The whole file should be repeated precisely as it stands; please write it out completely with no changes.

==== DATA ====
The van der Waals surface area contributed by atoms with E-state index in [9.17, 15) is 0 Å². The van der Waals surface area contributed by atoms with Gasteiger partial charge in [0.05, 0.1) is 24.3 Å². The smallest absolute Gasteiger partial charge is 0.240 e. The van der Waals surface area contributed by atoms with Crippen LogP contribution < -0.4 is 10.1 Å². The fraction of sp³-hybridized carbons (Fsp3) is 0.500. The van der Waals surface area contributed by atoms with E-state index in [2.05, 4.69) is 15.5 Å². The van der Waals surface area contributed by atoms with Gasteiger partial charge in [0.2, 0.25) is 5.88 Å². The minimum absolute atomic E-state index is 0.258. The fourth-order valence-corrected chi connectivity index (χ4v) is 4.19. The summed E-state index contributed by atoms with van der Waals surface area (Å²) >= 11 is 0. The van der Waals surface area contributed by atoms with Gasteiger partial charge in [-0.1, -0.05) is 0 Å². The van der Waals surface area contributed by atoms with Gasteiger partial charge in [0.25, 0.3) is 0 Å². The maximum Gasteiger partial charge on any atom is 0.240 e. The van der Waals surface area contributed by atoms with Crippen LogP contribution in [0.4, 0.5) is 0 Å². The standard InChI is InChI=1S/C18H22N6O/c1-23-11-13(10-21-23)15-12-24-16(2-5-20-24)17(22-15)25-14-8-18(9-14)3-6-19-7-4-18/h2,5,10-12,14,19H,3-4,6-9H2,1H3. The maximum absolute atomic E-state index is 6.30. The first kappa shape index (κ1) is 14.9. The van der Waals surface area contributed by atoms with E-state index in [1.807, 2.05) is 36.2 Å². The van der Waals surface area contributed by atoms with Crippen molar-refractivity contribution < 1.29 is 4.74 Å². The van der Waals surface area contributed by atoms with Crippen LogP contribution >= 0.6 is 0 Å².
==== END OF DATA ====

The van der Waals surface area contributed by atoms with E-state index in [9.17, 15) is 0 Å². The van der Waals surface area contributed by atoms with Gasteiger partial charge in [0.05, 0.1) is 24.3 Å². The smallest absolute Gasteiger partial charge is 0.240 e. The van der Waals surface area contributed by atoms with Crippen LogP contribution < -0.4 is 10.1 Å². The fraction of sp³-hybridized carbons (Fsp3) is 0.500. The van der Waals surface area contributed by atoms with E-state index in [2.05, 4.69) is 15.5 Å². The van der Waals surface area contributed by atoms with Gasteiger partial charge in [0.2, 0.25) is 5.88 Å². The minimum absolute atomic E-state index is 0.258. The fourth-order valence-corrected chi connectivity index (χ4v) is 4.19. The summed E-state index contributed by atoms with van der Waals surface area (Å²) >= 11 is 0. The van der Waals surface area contributed by atoms with Gasteiger partial charge in [-0.1, -0.05) is 0 Å². The van der Waals surface area contributed by atoms with Gasteiger partial charge in [0.25, 0.3) is 0 Å². The maximum Gasteiger partial charge on any atom is 0.240 e. The van der Waals surface area contributed by atoms with Crippen LogP contribution in [0.4, 0.5) is 0 Å². The standard InChI is InChI=1S/C18H22N6O/c1-23-11-13(10-21-23)15-12-24-16(2-5-20-24)17(22-15)25-14-8-18(9-14)3-6-19-7-4-18/h2,5,10-12,14,19H,3-4,6-9H2,1H3. The maximum absolute atomic E-state index is 6.30. The first kappa shape index (κ1) is 14.9. The van der Waals surface area contributed by atoms with E-state index in [1.807, 2.05) is 36.2 Å². The van der Waals surface area contributed by atoms with Crippen molar-refractivity contribution < 1.29 is 4.74 Å². The van der Waals surface area contributed by atoms with Crippen LogP contribution >= 0.6 is 0 Å².